Scientists in Japan have created unmeltable ice cream that are guaranteed to make your summer days even better.
Food trends come and go (looking at you, cronuts and kale chips), and only some stay for good. Ice cream that doesn't melt certainly has the potential to become a household name. After all, ice cream may be a go-to treat, but we could all do away with the sticky fingers that go with enjoying ice cream. Unfortunately, ice cream melts—it's what it does.
Not for long, however.
Strangely enough, the disaster that followed the 2011 Tōhoku earthquake and tsunami gave scientists the opportunity to discover a way to stop ice cream from melting. When the Fukushima Daiichi nuclear disaster occurred, people in the affected areas had a hard time coping. Scientists had decided to help struggling strawberry farmers in particular. As a result, they came upon a way to create ice cream that doesn't melt completely by accident.
Researchers at the Biotherapy Development Research Center Co. in Kanazawa asked a pastry chef to create something using polyphenol liquid from strawberries. They intended to use the resulting food to help revitalize the local agriculture.
The pastry chef reportedly got frustrated with the use of polyphenol, because it made dairy cream solidify right away. Tomihisa Ota, a pharmacy professor at Kanazawa University, had a eureka moment and just ran with it. As a result, he was able to develop popsicles that don't melt using polyphenol from strawberries. "Polyphenol liquid has properties to make it difficult for water and oil to separate so that a popsicle containing it will be able to retain the original shape of the cream for a longer time than usual and be hard to melt," Ota told the Asahi Shimbun.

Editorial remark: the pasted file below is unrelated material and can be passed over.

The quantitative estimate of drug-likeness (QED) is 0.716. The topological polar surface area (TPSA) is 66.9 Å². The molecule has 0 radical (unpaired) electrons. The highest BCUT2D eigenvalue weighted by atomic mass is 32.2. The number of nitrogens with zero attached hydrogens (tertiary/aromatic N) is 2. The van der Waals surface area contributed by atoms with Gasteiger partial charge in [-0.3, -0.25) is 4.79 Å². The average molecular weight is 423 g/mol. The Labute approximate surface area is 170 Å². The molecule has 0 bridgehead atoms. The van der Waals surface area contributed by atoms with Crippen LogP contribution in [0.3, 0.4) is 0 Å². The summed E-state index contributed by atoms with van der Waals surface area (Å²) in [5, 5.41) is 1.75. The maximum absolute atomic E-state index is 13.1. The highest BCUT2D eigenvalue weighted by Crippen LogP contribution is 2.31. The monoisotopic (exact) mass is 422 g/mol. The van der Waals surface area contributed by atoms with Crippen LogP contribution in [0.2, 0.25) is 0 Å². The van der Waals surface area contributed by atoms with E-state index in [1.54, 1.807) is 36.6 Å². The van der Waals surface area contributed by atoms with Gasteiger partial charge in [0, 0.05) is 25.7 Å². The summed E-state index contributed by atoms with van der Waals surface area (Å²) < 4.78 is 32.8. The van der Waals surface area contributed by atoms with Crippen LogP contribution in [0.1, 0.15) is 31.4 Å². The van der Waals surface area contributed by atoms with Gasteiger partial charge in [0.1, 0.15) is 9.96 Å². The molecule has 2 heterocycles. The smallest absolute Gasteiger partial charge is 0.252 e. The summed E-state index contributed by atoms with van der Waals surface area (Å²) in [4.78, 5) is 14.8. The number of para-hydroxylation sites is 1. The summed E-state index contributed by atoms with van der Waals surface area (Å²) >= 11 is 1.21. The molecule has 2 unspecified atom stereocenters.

Of course, the first thing you should do after buying unmeltable ice cream—dubbed “Kanazawa Ice”–is to see if it melts. This is exactly what some scientists and journalists did to test the ice cream's claims. According to a journalist from the Asahi Shimbun, five-minute continuous heat from a hair dryer did nothing to the ice cream from Kanazawa. The ice cream retained its shape and even felt cool.
SoraNews24, another news site in Japan, tested the ice cream as well and recorded the experiment in a time-lapse video. The video shows how the ice cream popsicle held upafter five hours in room temperature. You'll see that the ice cream isn't exactly impervious to heat, but it also doesn't melt so easily. At the end of the five hours, it's mostly just gone soft. However, you'll still even be able to discern the bear popsicle's facial features.
Regular ice cream would probably be unrecognizable after five hours in room temperature. Kanazawa Ice, however, just went soft and didn't actually melt all that much. The ice cream doesn't even go warm and still feels cold to the touch. Thus, it's as much an unmeltable ice cream as we can ask for.
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